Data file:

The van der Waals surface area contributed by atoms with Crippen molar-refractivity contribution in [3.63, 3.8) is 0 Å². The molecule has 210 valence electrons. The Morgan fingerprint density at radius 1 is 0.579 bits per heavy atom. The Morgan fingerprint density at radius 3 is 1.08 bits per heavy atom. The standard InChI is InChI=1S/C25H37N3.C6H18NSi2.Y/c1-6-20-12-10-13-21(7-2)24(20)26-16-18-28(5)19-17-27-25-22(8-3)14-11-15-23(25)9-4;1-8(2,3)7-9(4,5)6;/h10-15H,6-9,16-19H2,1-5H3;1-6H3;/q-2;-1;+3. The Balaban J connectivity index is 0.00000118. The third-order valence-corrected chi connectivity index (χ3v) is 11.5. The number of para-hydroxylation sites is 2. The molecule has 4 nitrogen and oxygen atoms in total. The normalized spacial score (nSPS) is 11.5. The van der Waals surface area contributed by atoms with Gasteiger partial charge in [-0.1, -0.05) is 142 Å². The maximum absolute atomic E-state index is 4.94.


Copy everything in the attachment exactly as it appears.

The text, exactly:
The van der Waals surface area contributed by atoms with Crippen molar-refractivity contribution in [3.63, 3.8) is 0 Å². The molecule has 210 valence electrons. The Morgan fingerprint density at radius 1 is 0.579 bits per heavy atom. The Morgan fingerprint density at radius 3 is 1.08 bits per heavy atom. The standard InChI is InChI=1S/C25H37N3.C6H18NSi2.Y/c1-6-20-12-10-13-21(7-2)24(20)26-16-18-28(5)19-17-27-25-22(8-3)14-11-15-23(25)9-4;1-8(2,3)7-9(4,5)6;/h10-15H,6-9,16-19H2,1-5H3;1-6H3;/q-2;-1;+3. The Balaban J connectivity index is 0.00000118. The third-order valence-corrected chi connectivity index (χ3v) is 11.5. The number of para-hydroxylation sites is 2. The molecule has 4 nitrogen and oxygen atoms in total. The normalized spacial score (nSPS) is 11.5. The van der Waals surface area contributed by atoms with Gasteiger partial charge in [-0.1, -0.05) is 142 Å². The maximum absolute atomic E-state index is 4.94.